Benchmark’s fascination with robots is paying off not just on the assembly line but with attracting new customers, too.
The EMS company yesterday announced a deal with KeyMe, a maker of automated key-cutting kiosks that will be first deployed in 7-Eleven stores across the New York City area.
The technology itself is neat: The kiosks enable customers to scan and store a digital copy of their keys to enable the creation of a spare copy at a later time eliminating the need for a physical key in order to make a copy.
KeyMe was very clear that Benchmark’s experience with robotics played a role in winning the program. “[Benchmark's] extensive knowledge in automation, robotics and precision cutting enabled us to develop this revolutionary product, solving an age old problem and ensuring that consumers never get locked out again,” said CEO Greg Marsh.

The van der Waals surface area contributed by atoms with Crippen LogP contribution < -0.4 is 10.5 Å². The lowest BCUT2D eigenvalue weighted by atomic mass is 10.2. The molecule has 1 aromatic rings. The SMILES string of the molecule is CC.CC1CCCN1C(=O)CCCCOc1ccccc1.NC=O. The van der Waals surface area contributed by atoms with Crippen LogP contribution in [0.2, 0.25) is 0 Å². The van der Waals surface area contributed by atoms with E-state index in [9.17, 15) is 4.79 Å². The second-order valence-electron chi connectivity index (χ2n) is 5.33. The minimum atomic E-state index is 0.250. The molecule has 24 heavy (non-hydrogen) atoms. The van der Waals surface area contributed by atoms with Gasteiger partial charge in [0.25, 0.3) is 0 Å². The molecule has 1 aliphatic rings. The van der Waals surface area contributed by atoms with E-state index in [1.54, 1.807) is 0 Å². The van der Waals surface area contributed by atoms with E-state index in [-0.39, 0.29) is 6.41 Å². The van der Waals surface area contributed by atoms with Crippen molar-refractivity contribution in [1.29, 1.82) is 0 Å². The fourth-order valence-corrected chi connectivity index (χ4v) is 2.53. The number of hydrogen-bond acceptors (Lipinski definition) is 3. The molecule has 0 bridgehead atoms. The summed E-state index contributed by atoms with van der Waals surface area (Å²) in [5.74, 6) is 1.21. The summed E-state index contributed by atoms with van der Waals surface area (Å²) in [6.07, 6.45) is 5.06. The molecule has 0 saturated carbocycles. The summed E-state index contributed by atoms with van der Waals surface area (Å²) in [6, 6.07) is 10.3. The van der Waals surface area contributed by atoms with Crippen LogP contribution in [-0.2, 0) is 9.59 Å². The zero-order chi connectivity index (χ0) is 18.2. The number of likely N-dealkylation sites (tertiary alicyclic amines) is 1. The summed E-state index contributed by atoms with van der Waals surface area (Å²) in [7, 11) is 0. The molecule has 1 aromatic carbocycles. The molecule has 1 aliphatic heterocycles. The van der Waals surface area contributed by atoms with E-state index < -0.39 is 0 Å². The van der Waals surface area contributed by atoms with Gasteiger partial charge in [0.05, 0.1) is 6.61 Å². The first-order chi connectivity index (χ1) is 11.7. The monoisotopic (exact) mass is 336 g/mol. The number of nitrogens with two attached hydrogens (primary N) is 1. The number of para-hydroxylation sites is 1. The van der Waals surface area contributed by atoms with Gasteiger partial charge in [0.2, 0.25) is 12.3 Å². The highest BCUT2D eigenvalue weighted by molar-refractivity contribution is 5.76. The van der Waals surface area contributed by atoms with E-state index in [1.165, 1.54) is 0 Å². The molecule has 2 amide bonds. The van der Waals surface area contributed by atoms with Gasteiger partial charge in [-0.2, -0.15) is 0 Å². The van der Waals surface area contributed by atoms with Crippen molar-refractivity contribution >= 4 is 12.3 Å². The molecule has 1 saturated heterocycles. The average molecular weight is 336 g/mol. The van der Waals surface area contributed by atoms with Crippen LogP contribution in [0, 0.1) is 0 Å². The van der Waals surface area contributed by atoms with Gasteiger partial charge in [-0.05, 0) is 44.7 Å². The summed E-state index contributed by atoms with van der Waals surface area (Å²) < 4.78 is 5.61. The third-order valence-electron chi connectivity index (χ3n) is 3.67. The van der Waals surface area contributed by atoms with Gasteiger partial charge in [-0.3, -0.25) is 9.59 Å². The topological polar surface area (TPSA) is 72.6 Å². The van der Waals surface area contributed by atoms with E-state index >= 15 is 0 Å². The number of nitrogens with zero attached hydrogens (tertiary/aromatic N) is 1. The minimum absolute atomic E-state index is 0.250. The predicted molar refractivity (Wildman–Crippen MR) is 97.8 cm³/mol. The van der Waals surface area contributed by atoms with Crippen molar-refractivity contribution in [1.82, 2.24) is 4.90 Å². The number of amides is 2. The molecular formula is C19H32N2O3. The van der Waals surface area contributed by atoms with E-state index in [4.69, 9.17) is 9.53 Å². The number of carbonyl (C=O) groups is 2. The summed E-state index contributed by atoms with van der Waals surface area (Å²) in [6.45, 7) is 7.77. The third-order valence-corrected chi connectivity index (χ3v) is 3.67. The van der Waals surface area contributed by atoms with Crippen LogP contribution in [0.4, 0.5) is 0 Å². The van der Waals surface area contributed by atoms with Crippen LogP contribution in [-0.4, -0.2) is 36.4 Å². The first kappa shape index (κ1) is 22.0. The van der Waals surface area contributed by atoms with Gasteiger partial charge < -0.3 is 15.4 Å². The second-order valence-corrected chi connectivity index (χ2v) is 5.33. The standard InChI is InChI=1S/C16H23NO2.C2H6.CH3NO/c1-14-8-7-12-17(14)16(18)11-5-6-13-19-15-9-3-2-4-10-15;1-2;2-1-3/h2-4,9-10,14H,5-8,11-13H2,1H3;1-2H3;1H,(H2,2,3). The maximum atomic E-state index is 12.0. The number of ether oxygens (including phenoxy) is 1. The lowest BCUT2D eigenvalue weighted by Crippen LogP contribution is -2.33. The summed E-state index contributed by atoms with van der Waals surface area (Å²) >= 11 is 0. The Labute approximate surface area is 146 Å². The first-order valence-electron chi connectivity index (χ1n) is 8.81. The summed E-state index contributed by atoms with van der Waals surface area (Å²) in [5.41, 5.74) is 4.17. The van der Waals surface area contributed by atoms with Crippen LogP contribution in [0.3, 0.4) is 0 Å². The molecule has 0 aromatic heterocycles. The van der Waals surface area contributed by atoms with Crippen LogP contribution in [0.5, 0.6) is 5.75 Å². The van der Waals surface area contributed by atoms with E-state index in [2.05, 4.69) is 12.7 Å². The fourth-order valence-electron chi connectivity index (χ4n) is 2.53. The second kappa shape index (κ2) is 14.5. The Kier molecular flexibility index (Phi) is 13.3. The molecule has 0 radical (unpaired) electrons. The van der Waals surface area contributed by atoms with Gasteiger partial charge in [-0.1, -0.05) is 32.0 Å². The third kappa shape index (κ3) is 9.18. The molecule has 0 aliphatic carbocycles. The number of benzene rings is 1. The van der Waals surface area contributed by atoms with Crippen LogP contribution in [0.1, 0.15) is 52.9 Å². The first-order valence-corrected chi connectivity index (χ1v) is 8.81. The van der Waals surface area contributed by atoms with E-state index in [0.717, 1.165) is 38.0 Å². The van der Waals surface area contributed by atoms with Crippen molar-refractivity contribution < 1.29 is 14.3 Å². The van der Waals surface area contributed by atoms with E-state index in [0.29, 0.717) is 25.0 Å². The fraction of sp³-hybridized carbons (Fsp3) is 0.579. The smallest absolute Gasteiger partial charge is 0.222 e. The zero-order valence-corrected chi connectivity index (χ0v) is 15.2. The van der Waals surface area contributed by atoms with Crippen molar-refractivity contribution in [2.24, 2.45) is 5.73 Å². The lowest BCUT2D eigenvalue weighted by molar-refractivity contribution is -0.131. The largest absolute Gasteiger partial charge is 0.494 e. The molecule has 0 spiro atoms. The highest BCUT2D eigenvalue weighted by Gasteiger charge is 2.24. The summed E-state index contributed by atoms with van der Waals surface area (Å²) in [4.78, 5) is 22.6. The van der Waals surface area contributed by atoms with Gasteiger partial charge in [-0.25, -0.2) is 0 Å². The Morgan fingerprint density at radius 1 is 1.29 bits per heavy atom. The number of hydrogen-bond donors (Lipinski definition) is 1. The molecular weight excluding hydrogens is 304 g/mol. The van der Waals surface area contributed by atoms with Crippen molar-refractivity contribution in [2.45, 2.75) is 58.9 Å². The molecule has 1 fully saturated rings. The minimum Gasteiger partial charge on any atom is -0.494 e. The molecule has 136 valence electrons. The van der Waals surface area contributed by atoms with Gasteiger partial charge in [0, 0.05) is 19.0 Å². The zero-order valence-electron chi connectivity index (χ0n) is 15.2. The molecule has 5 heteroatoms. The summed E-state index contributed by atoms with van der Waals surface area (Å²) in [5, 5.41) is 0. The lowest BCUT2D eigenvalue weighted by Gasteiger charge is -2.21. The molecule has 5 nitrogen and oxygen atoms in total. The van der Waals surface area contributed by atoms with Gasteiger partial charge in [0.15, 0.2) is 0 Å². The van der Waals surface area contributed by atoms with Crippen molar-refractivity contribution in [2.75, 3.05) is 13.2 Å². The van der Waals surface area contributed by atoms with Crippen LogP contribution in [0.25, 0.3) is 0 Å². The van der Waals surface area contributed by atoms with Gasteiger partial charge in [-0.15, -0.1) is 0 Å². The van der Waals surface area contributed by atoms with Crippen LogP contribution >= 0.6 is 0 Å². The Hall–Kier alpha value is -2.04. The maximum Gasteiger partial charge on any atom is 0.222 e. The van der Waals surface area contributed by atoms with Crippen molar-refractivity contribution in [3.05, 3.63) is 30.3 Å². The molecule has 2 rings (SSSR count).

Benchmark has been installing a series of interactive, programmable robots called “Baxter” designed by Rethink Robotics to perform simple tasks. The human-like machine has two arms, a head and an animated face that can display a range of emotions or thoughts ranging from “I understand” to confusion. Benchmark uses them for packaging, testing and sorting.
While Baxter isn’t ready for the precision of the SMT line, at $22,000 per unit, he is very affordable. Benchmark not only uses the Baxter series, the EMS company builds them too.
Now, it would appear, Benchmark has gone the next step to leverage that knowledge toward building a new, industrial customer base. As its dependence on IBM wanes, this is an important development.